ATLANTA (AP) — As Georgia prepares to put to death a man who killed his sister-in-law 27 years ago, his lawyers say the execution should be stopped because his death sentence is tainted by a juror’s racial bias.
This undated photo provided by Georgia Department of Corrections shows Keith Leroy Tharpe. Georgia is preparing to put to death Tharpe, who killed his sister-in-law 27 years ago. But his lawyers say the execution should be stopped because his death sentence is tainted by a juror’s racial bias. Lawyers for the state dispute that and say 59-year-old Tharpe should die as scheduled on Tuesday, Sept. 26, 2017. Tharpe was convicted in the Sept. 25, 1990 shooting death of his sister-in-law, Jaquelyn Freeman. (Georgia Department of Corrections via AP)
Lawyers for the state reject that argument and say Keith Leroy Tharpe, 59, should die as scheduled Tuesday for the September 1990 slaying of Jacquelyn Freeman.
Tharpe’s wife left him on Aug. 28, 1990, and went to live with her mother. Despite an order not to contact her or her family, Tharpe called his wife on Sept. 24, 1990, and told her during an argument that if she wanted to “play dirty,” he would show her what dirty was, a Georgia Supreme Court summary of the case says.
His wife was driving to work the next morning with her brother’s wife when Tharpe used a truck to block them. He got out armed with a shotgun and ordered them out of their vehicle, the summary says.
Tharpe took Freeman to the rear of his vehicle, shot her, rolled her into a ditch and then shot her again, killing her.
He then drove away with his wife. When he took her to Macon a while later to have her get money from her credit union, she called the police.
Tharpe went to trial a little more than three months after the killing and was convicted and sentenced to death. Seven years later, lawyers working on Tharpe’s behalf interviewed jurors.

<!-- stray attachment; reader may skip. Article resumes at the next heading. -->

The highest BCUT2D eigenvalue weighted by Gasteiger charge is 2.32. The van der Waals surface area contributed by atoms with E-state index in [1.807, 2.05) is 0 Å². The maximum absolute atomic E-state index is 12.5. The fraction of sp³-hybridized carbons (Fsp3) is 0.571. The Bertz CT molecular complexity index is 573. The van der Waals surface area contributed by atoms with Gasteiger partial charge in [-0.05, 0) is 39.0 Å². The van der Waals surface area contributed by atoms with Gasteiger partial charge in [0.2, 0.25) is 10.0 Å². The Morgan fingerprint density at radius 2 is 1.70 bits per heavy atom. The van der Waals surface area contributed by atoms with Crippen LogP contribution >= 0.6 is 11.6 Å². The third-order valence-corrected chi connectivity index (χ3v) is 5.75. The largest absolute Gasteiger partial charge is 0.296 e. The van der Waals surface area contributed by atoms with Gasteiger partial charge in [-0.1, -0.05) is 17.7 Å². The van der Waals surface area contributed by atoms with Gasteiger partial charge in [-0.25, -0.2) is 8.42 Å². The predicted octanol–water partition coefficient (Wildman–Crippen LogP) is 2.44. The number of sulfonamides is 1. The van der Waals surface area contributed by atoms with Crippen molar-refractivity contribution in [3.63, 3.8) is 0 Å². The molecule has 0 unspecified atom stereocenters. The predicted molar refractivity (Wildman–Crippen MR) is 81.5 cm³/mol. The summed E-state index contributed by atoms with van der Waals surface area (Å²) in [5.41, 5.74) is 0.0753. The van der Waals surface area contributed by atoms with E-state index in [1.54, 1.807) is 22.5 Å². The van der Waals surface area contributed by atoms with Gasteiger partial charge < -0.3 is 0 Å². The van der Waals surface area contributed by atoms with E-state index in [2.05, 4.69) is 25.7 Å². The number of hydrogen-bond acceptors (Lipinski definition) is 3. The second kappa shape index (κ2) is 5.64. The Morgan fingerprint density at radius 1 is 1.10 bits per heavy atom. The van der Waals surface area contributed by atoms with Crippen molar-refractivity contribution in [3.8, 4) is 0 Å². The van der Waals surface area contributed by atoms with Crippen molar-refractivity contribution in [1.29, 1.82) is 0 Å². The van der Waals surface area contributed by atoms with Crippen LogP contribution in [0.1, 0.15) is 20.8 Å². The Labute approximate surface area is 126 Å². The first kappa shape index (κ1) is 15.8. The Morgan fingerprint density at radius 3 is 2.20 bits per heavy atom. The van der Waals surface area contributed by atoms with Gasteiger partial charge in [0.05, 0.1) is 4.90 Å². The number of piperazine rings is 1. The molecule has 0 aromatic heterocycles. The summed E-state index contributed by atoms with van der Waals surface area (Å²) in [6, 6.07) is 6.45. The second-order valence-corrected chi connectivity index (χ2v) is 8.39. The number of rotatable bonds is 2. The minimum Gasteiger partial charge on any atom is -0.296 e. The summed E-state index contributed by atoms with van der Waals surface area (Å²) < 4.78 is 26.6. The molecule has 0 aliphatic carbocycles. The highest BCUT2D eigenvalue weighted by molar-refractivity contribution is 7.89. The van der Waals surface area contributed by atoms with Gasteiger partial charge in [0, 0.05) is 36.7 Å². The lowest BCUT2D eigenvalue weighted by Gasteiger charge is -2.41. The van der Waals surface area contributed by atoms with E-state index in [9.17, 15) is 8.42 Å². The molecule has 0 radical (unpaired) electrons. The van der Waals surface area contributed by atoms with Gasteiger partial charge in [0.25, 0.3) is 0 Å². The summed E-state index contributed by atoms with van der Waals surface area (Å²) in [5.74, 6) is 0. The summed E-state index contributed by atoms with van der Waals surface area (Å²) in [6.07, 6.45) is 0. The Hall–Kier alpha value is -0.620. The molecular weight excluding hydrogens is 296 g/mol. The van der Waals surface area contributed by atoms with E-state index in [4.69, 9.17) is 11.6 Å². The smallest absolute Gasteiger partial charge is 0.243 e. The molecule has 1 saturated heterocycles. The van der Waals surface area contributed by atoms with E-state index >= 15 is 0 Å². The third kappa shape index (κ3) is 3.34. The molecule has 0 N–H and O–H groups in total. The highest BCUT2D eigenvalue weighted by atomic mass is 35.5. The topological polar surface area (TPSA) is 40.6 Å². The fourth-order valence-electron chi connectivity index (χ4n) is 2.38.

“In my experience I have observed that there are two types of black people: 1. Black folks and 2. (N-words),” juror Barney Gattie told them.
He knew the victim’s family and knew them to be “good black folks,” he said, and he felt that Tharpe was not in that category, so he should be executed.
“After studying the Bible, I have wondered if black people even have souls,” said Gattie, who has since died.
Tharpe’s legal team prepared an affidavit including those statements after interviewing Gattie and he signed it, making a change to one part by hand and initialing that change.
Two days later, lawyers for the state visited Gattie and he signed a new affidavit walking back much of what he’d told Tharpe’s team. He also said he had been drinking before both meetings with Tharpe’s legal team, that they hadn’t told him he was signing an affidavit or what it would be used for and that his statement had been “taken all out of proportion” and “was misconstrued,” according to filings by state attorneys.
Gattie said he didn’t mean the N-word as a racial slur, that he used it to refer to no-good people regardless of their race, the state’s filing says. He said race wasn’t an issue during deliberations and that he voted to sentence Tharpe to death because of the evidence against him, not because of his race.
Both state and federal courts ruled that Gattie’s statements were not admissible because of a Georgia law prohibiting jurors from impeaching their verdict and said Tharpe’s claim was procedurally barred.
Tharpe’s lawyers in June asked a federal judge to reopen his case, citing two recent U.S. Supreme Court decisions.
The nation’s high court found in March that state rules that say jurors can’t impeach their verdict don’t apply when a statement shows that racial animus was a significant factor in a juror’s decision to convict.
U.S. District Judge Ashley Royal declined earlier this month to reopen the case.
“There is absolutely no indication that Gattie, or anyone else, brought up race during the jury deliberations,” Royal wrote, noting that no other jurors complained about the deliberations. “It was more than seven years later, and possibly when he was intoxicated, that Gattie made his racist statement.”
Royal also ruled that Tharpe’s case also did not exhibit the required extraordinary circumstances to merit reopening under another U.S. Supreme Court ruling from February.
Tharpe’s lawyers appealed Royal’s ruling to the 11th U.S. Circuit Court of Appeals, which on Thursday rejected the appeal. Tharpe’s lawyers are appealing to the U.S. Supreme Court and are also pursuing legal action in state court.
The State Board of Pardons and Paroles, the only authority in Georgia with the power to commute a death sentence, has scheduled a clemency hearing for Tharpe on Monday.
If executed, Tharpe would be the second inmate put to death in Georgia this year. Last year, Georgia executed a state-record nine inmates.